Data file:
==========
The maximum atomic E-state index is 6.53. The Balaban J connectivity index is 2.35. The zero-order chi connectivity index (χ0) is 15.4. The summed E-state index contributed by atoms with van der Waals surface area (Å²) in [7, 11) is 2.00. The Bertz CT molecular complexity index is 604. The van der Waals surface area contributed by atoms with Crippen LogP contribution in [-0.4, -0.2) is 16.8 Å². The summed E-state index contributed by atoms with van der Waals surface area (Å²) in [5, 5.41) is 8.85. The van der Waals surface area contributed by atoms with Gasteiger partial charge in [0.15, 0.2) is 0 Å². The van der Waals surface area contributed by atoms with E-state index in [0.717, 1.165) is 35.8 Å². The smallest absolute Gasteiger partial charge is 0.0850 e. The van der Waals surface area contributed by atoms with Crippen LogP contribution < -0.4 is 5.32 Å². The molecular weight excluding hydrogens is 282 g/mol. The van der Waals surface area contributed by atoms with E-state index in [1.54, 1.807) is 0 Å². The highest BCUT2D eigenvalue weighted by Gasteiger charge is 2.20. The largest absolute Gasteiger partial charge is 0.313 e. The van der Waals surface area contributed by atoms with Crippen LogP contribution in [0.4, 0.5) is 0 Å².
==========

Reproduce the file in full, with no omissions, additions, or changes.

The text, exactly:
The maximum atomic E-state index is 6.53. The Balaban J connectivity index is 2.35. The zero-order chi connectivity index (χ0) is 15.4. The summed E-state index contributed by atoms with van der Waals surface area (Å²) in [7, 11) is 2.00. The Bertz CT molecular complexity index is 604. The van der Waals surface area contributed by atoms with Crippen LogP contribution in [-0.4, -0.2) is 16.8 Å². The summed E-state index contributed by atoms with van der Waals surface area (Å²) in [5, 5.41) is 8.85. The van der Waals surface area contributed by atoms with Gasteiger partial charge in [0.15, 0.2) is 0 Å². The van der Waals surface area contributed by atoms with E-state index in [0.717, 1.165) is 35.8 Å². The smallest absolute Gasteiger partial charge is 0.0850 e. The van der Waals surface area contributed by atoms with Crippen LogP contribution < -0.4 is 5.32 Å². The molecular weight excluding hydrogens is 282 g/mol. The van der Waals surface area contributed by atoms with E-state index in [1.54, 1.807) is 0 Å². The highest BCUT2D eigenvalue weighted by Gasteiger charge is 2.20. The largest absolute Gasteiger partial charge is 0.313 e. The van der Waals surface area contributed by atoms with Crippen LogP contribution in [0.4, 0.5) is 0 Å².